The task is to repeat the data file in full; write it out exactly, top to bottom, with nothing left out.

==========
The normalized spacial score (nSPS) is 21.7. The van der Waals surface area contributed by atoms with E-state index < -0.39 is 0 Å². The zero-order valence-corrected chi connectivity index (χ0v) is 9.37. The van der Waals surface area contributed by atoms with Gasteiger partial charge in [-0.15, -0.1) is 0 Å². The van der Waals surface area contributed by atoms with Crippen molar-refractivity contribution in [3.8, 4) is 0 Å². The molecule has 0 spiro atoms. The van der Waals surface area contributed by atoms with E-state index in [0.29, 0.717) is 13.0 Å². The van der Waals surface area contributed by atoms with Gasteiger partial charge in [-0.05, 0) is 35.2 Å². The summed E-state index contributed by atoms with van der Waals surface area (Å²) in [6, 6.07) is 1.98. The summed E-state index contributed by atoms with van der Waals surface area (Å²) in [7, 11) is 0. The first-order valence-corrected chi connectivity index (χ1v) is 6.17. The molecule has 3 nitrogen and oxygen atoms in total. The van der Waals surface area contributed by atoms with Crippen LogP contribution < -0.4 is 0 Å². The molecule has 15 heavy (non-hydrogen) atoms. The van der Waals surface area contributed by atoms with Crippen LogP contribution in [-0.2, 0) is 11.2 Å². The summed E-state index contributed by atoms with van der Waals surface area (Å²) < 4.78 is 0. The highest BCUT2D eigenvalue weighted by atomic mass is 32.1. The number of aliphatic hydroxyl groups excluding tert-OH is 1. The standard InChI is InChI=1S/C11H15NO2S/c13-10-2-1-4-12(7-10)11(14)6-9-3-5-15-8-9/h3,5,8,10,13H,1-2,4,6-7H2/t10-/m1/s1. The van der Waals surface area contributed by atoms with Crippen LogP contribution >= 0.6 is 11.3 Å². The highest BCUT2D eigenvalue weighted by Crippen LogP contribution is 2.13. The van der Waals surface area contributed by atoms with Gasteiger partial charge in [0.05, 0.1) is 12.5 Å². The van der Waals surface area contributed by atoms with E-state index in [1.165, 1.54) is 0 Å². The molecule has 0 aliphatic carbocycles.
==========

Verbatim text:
The normalized spacial score (nSPS) is 21.7. The van der Waals surface area contributed by atoms with E-state index < -0.39 is 0 Å². The zero-order valence-corrected chi connectivity index (χ0v) is 9.37. The van der Waals surface area contributed by atoms with Gasteiger partial charge in [-0.15, -0.1) is 0 Å². The van der Waals surface area contributed by atoms with Crippen molar-refractivity contribution in [3.8, 4) is 0 Å². The molecule has 0 spiro atoms. The van der Waals surface area contributed by atoms with E-state index in [0.29, 0.717) is 13.0 Å². The van der Waals surface area contributed by atoms with Gasteiger partial charge in [-0.05, 0) is 35.2 Å². The summed E-state index contributed by atoms with van der Waals surface area (Å²) in [6, 6.07) is 1.98. The summed E-state index contributed by atoms with van der Waals surface area (Å²) in [7, 11) is 0. The first-order valence-corrected chi connectivity index (χ1v) is 6.17. The molecule has 3 nitrogen and oxygen atoms in total. The van der Waals surface area contributed by atoms with Crippen LogP contribution < -0.4 is 0 Å². The molecule has 15 heavy (non-hydrogen) atoms. The van der Waals surface area contributed by atoms with Crippen LogP contribution in [-0.2, 0) is 11.2 Å². The summed E-state index contributed by atoms with van der Waals surface area (Å²) < 4.78 is 0. The highest BCUT2D eigenvalue weighted by atomic mass is 32.1. The number of aliphatic hydroxyl groups excluding tert-OH is 1. The standard InChI is InChI=1S/C11H15NO2S/c13-10-2-1-4-12(7-10)11(14)6-9-3-5-15-8-9/h3,5,8,10,13H,1-2,4,6-7H2/t10-/m1/s1. The van der Waals surface area contributed by atoms with Crippen LogP contribution >= 0.6 is 11.3 Å². The highest BCUT2D eigenvalue weighted by Crippen LogP contribution is 2.13. The van der Waals surface area contributed by atoms with Gasteiger partial charge in [0.05, 0.1) is 12.5 Å². The van der Waals surface area contributed by atoms with E-state index in [1.165, 1.54) is 0 Å². The molecule has 0 aliphatic carbocycles.